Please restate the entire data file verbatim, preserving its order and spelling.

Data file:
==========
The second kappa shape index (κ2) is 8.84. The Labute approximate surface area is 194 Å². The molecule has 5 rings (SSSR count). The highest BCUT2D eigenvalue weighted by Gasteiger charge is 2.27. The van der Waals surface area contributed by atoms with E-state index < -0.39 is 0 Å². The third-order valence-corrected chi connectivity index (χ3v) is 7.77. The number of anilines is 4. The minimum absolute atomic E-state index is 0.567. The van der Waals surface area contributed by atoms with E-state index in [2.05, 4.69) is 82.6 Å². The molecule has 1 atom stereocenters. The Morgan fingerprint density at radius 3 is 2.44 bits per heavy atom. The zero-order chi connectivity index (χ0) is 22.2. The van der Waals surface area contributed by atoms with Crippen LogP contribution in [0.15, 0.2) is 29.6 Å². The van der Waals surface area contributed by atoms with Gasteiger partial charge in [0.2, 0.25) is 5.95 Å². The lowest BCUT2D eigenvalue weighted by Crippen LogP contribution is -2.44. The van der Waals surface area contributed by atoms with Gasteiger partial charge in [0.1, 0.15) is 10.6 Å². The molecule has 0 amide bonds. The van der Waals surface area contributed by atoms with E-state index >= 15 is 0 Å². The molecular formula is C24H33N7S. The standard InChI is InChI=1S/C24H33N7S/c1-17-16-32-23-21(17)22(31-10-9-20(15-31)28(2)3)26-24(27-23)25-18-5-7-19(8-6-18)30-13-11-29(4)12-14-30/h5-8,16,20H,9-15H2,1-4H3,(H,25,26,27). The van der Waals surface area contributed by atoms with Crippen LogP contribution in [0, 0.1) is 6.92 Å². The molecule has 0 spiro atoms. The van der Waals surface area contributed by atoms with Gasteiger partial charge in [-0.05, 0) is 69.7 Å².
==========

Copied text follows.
The second kappa shape index (κ2) is 8.84. The Labute approximate surface area is 194 Å². The molecule has 5 rings (SSSR count). The highest BCUT2D eigenvalue weighted by Gasteiger charge is 2.27. The van der Waals surface area contributed by atoms with E-state index < -0.39 is 0 Å². The third-order valence-corrected chi connectivity index (χ3v) is 7.77. The number of anilines is 4. The minimum absolute atomic E-state index is 0.567. The van der Waals surface area contributed by atoms with E-state index in [2.05, 4.69) is 82.6 Å². The molecule has 1 atom stereocenters. The Morgan fingerprint density at radius 3 is 2.44 bits per heavy atom. The zero-order chi connectivity index (χ0) is 22.2. The van der Waals surface area contributed by atoms with Crippen LogP contribution in [0.15, 0.2) is 29.6 Å². The van der Waals surface area contributed by atoms with Gasteiger partial charge in [0.2, 0.25) is 5.95 Å². The lowest BCUT2D eigenvalue weighted by Crippen LogP contribution is -2.44. The van der Waals surface area contributed by atoms with Gasteiger partial charge in [0.1, 0.15) is 10.6 Å². The molecule has 0 amide bonds. The van der Waals surface area contributed by atoms with E-state index >= 15 is 0 Å². The molecular formula is C24H33N7S. The standard InChI is InChI=1S/C24H33N7S/c1-17-16-32-23-21(17)22(31-10-9-20(15-31)28(2)3)26-24(27-23)25-18-5-7-19(8-6-18)30-13-11-29(4)12-14-30/h5-8,16,20H,9-15H2,1-4H3,(H,25,26,27). The van der Waals surface area contributed by atoms with Crippen LogP contribution in [0, 0.1) is 6.92 Å². The molecule has 0 spiro atoms. The van der Waals surface area contributed by atoms with Gasteiger partial charge in [-0.05, 0) is 69.7 Å².